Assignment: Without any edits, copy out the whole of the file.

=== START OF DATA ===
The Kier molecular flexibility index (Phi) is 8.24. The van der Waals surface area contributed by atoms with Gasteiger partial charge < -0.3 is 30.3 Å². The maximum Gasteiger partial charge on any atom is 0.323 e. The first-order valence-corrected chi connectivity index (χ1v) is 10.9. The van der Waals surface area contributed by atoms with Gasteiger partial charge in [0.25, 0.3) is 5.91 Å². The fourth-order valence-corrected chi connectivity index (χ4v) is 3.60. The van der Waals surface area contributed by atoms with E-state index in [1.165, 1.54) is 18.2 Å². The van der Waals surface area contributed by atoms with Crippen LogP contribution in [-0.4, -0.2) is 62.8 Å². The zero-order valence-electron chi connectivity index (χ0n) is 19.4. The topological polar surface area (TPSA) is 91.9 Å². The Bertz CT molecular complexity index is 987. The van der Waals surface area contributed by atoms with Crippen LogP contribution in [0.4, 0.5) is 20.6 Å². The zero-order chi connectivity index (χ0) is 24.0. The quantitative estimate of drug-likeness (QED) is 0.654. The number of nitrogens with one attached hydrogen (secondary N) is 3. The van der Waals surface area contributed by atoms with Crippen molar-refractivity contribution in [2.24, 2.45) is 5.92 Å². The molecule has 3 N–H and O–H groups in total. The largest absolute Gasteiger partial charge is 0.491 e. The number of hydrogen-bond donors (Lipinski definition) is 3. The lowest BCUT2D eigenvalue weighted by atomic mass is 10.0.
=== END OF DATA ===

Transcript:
The Kier molecular flexibility index (Phi) is 8.24. The van der Waals surface area contributed by atoms with Gasteiger partial charge < -0.3 is 30.3 Å². The maximum Gasteiger partial charge on any atom is 0.323 e. The first-order valence-corrected chi connectivity index (χ1v) is 10.9. The van der Waals surface area contributed by atoms with Gasteiger partial charge in [0.25, 0.3) is 5.91 Å². The fourth-order valence-corrected chi connectivity index (χ4v) is 3.60. The van der Waals surface area contributed by atoms with E-state index in [1.165, 1.54) is 18.2 Å². The van der Waals surface area contributed by atoms with Crippen LogP contribution in [-0.4, -0.2) is 62.8 Å². The zero-order valence-electron chi connectivity index (χ0n) is 19.4. The topological polar surface area (TPSA) is 91.9 Å². The Bertz CT molecular complexity index is 987. The van der Waals surface area contributed by atoms with Crippen LogP contribution in [0.4, 0.5) is 20.6 Å². The zero-order chi connectivity index (χ0) is 24.0. The quantitative estimate of drug-likeness (QED) is 0.654. The number of nitrogens with one attached hydrogen (secondary N) is 3. The van der Waals surface area contributed by atoms with Crippen molar-refractivity contribution in [2.24, 2.45) is 5.92 Å². The molecule has 3 N–H and O–H groups in total. The largest absolute Gasteiger partial charge is 0.491 e. The number of hydrogen-bond donors (Lipinski definition) is 3. The lowest BCUT2D eigenvalue weighted by atomic mass is 10.0.